As far as preventive medicine goes, forest bathing seems to significantly mitigate the root cause of a multitude of ailments: stress. Excess stress can play a role in headaches, high blood pressure, heart problems, diabetes, skin conditions, asthma, and arthritis, among other health problems. As the results indicate, forest bathing catalyzes increased parasympathetic nervous system activity which prompts rest and helps the body conserve energy, slowing down the heart rate while increasing intestinal and gland activity. Lower cortisol concentrations are also a signal that the body’s stress-response system is being triggered less. When this system is triggered, cortisol and other stress hormones are released into the body. Overexposure to these chemicals in response to chronic stress can increase the risk of anxiety, depression, heart disease, weight gain, and memory loss.

Live in an urban environment? That’s okay! City-goers can still reap the benefits of forest bathing through a more indirect form of natural therapy. Research has indicated that attempts to mimic a forest environment can still have positive physical and psychological effects. An article entitled “Trends in research related to ‘Shinrin-yoku’ in Japan” suggests that visual stimulation in the form of natural images are perceived as more “comfortable” and “soothing” when compared to a gray screen control. Subjects who view “Shinrin-yoku images” — specifically a photograph of people taking a walk in the forest of Vincennes in Paris — have significantly decreased blood pressure and prefrontal activity. Such reduced activity in the prefrontal cortex has been associated with a decreased risk of relapsing back into depression. It is thought that this response is due to the prefrontal brain’s ability to deeply analyze sadness, which can result in unhealthy thought patterns, whereas the visual areas of the brain are associated with acceptance and non-judgement.  

Other ways that city-goers can reap the effects of forest therapy include going to a natural area, such as a park, a running trail along a waterway, or a bike path through a garden. For a more encompassing experience, there is always the option of spending one weekend a month in a forest reserve or a national park. Visit a local park at least once a week. Start a garden or join a gardening club. Go for walks wherever trees,gardens, or lush greenery can be found. Find a quiet place. Venture into uncharted territory and find that special spot that can bring back the feeling of exploring the forest and being invincible again.

Make it a point to plan a forest walk this weekend. Listen to the birds, take off your shoes and walk in the dirt, and smell the flowers and the leaves. Feel the bark of trees and guess what species they are. Make a picnic and enjoy it on the forest floor. Then tell me how you enjoyed your weekend. Did you feel like you did when you were a kid? I have a feeling you will want to do it again.

Additional resources:


Posted in Healthy Living, Preventative Medicine, Wellness

How To Use The Power Of Positive Thinking To Uplift Your Health

Ever wonder if there was a correlation between positive thinking and your health?

Wonder no more. There is a direct correlation.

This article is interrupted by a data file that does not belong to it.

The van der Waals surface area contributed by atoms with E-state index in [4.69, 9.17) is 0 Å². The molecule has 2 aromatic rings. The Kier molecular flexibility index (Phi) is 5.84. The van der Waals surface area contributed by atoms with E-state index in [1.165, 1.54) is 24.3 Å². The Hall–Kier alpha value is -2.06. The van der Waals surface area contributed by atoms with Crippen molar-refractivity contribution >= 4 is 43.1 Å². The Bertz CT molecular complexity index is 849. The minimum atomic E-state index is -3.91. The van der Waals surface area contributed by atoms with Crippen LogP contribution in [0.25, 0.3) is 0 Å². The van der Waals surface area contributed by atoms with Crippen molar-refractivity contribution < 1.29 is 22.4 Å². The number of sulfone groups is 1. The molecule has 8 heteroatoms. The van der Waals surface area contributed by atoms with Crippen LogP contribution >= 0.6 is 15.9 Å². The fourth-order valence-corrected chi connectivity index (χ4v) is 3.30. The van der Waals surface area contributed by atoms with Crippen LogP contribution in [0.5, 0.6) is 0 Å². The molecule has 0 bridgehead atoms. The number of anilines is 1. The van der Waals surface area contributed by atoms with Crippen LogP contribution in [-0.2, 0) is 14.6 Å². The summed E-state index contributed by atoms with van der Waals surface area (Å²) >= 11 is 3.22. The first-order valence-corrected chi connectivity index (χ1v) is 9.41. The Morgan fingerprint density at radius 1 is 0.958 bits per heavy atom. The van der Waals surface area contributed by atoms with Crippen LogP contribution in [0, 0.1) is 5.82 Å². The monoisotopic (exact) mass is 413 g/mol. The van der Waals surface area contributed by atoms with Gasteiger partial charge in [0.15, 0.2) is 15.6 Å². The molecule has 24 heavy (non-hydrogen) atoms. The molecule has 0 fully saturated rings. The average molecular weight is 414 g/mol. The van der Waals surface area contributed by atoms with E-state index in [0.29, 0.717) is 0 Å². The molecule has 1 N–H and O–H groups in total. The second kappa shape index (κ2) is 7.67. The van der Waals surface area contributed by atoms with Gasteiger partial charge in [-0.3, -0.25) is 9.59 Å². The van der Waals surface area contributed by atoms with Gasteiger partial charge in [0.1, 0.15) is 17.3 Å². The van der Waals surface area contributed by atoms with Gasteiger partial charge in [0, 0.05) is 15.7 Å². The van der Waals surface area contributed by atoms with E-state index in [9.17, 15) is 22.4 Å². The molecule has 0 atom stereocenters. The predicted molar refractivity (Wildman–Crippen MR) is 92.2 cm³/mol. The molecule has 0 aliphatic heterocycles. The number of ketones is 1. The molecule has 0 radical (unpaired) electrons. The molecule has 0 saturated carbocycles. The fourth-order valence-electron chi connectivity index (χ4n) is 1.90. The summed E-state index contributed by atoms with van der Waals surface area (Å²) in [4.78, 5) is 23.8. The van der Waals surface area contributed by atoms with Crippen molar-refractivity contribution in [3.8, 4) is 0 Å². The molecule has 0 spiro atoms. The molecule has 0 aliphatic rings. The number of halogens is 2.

Take into consideration that negative thinking contributes to chronic stress and a host of health problems. Advances in neuropsychology have shown that returning to the same thought, whether that thought be negative or positive, over and over creates a real neural pathway in the brain. Continually focusing on a train of thought is just like taking the same path through a field day after day creating a visible trail. So once you have created the positive or negative train of thought you will be more likely to go down that same path once triggered. Continue reading “How To Use The Power Of Positive Thinking To Uplift Your Health”

Posted in Food as Medicine, Healthy Living, Preventative Medicine, Wellness

Your Garden…Your Medicine


Hello Girlfriends….Doc here

Now that we have grown and worked the land to gain a healthy harvest I felt it time to share with you all of the benefits of eating healthy food as medicine. Did you realize the three vegetables we planted the green pepper, tomatoes, and basil are all loaded with healthy vitamins and health giving nutrients. Did you also know that they are good for curing some of your ailments?

How about if we dive into some of their health giving benefits.

Let’s start with Green peppers.

A fresh green pepper is low in calories and contains 0 grams of fat and a good supply vitamins and minerals. Their mildly sweet flavor makes green bell peppers versatile enough to include a wide variety of nutritious recipes such as salads, roasted green peppers, and antipastis. Continue reading “Your Garden…Your Medicine”

Posted in Food as Medicine, Healthy Living, Preventative Medicine, Wellness

    May The Planting Commence

So last month we prepared our soil and learned all about the healthy bacteria in the soil and how to amend it if needed. The freeze warnings have passed so it’s now safe for us to proceed with our healthy garden.   Are you ready to get started?

Food gardens can be grown easily in containers, a small 4×4 raised bed, or a small portion of your garden. Place the containers, or plant the garden starters or seeds where they will get even sun and shelter from prevailing winds.

The first step is preparing the soil for your seeds, or small plant starters – but we’ve already covered that last month. When starting a garden sometimes it is best in a cooler spot in your garden or on your patio.  As an aside you can start a garden in the cooler months of spring or fall. Anytime of year will work as long as your plants are not in direct hot sun which will wilt the leaves. Continue reading ”    May The Planting Commence”